Annually on March 20 or 21, Iranian people celebrate the beginning of the Persian New Year, known as Nowruz. Just like other people around the world, people in Iran cook their own traditional foods to mark the arrival of spring and the beginning of their new year.
According to a Farsi report by Sarzamin-e Man magazine, among the main traditional dishes prepared and served on the eve or first day of Nowruz are Samanu (an Iranian sweet paste made entirely from germinated wheat), Sabzi Polo Ba Mahi (a mixture of rice and chopped herbs with fried fish), Kaak (a pastry and souvenir of the western Iranian province of Kermanshah), and Reshteh Polo (thin noodles with rice).
What follows is a brief look at Kaak and the recipe and instructions for cooking it:
Kaak is a pastry and souvenir of the western Iranian province of Kermanshah.
If you want to have a different pastry, other than the usual ones served in Nowruz, on your Haft-Seen table, you can use the following recipe.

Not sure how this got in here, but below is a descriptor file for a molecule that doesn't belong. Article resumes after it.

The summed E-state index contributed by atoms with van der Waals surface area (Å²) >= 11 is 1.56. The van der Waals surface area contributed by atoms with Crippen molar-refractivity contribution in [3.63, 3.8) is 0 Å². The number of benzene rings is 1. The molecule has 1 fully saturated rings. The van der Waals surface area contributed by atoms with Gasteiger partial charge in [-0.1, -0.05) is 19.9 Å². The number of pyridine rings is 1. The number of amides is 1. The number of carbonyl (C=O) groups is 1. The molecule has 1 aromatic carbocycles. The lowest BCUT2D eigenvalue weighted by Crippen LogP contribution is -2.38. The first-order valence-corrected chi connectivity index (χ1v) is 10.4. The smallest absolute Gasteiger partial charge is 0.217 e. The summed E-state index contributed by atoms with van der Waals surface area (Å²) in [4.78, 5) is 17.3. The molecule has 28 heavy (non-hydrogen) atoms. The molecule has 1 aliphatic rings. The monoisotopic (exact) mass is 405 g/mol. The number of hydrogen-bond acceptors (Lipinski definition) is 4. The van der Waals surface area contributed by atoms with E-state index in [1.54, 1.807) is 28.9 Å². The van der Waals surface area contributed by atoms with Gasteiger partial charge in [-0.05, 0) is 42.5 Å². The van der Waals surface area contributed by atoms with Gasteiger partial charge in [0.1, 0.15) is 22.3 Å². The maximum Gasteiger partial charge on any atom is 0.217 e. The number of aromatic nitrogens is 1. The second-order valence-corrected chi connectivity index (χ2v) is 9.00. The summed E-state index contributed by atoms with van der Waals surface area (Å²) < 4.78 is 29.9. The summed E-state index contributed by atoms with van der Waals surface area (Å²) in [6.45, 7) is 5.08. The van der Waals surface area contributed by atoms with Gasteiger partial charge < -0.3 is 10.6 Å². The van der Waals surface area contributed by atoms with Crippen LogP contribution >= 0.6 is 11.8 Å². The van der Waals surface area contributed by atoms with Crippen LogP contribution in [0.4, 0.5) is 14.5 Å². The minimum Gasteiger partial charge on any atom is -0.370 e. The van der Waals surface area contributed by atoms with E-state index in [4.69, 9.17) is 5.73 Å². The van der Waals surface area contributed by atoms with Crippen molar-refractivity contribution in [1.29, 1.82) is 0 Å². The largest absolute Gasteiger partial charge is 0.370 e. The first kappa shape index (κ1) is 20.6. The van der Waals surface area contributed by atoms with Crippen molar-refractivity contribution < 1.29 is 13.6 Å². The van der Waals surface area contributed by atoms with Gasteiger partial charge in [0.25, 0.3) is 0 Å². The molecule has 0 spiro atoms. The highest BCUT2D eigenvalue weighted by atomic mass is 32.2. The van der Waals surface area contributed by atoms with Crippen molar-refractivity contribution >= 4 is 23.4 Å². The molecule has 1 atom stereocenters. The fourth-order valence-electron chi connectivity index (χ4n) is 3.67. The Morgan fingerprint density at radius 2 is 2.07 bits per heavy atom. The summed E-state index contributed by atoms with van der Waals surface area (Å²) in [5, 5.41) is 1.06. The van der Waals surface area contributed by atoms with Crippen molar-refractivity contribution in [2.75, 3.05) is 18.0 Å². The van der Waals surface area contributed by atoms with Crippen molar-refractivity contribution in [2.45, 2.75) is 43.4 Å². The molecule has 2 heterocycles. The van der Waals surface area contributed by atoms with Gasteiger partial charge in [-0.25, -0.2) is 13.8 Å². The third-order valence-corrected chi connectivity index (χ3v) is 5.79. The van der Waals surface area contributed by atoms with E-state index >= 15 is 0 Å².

Flour, lukewarm water, solid oil (preferably a local one), instant baker’s yeast, confectioners’ sugar, egg, salt, green cardamom powder, almond flour and pistachio flour
Pour the instant baker’s yeast, confectioners’ sugar and lukewarm water in a bowl and let the ingredients mix together for 10 minutes. Melt the solid oil and pour it in another bowl until it cools down slightly. Break the egg in a dish, add some salt to it and stir the mixture well. Then add the oil and instant baker’s yeast. Now, add the flour to the extent that the mixture [the dough] does not stick to your hands, and, then, knead it very well.
Then put down the lid of the dish or bowl [containing the mixture] and wait for two hours. Then, roll up the dough and chop it into equal pieces. Mix the confectioner’s sugar, green cardamom powder and almond flour. Now, it is time to heat the saj – a domed or convex metal griddle on which bread is baked – until it becomes hot and, then, place the dough pieces, unrolled earlier with a rolling pin, on it. Cover the surface of the unrolled pieces with some confectioner’s sugar and roll them up again. Then, unroll the confectioner’s sugar-covered pieces with the rolling pin and cut them into equal smaller pieces while they are still hot. Let the pieces cool down and then ornament their top with pistachio flour.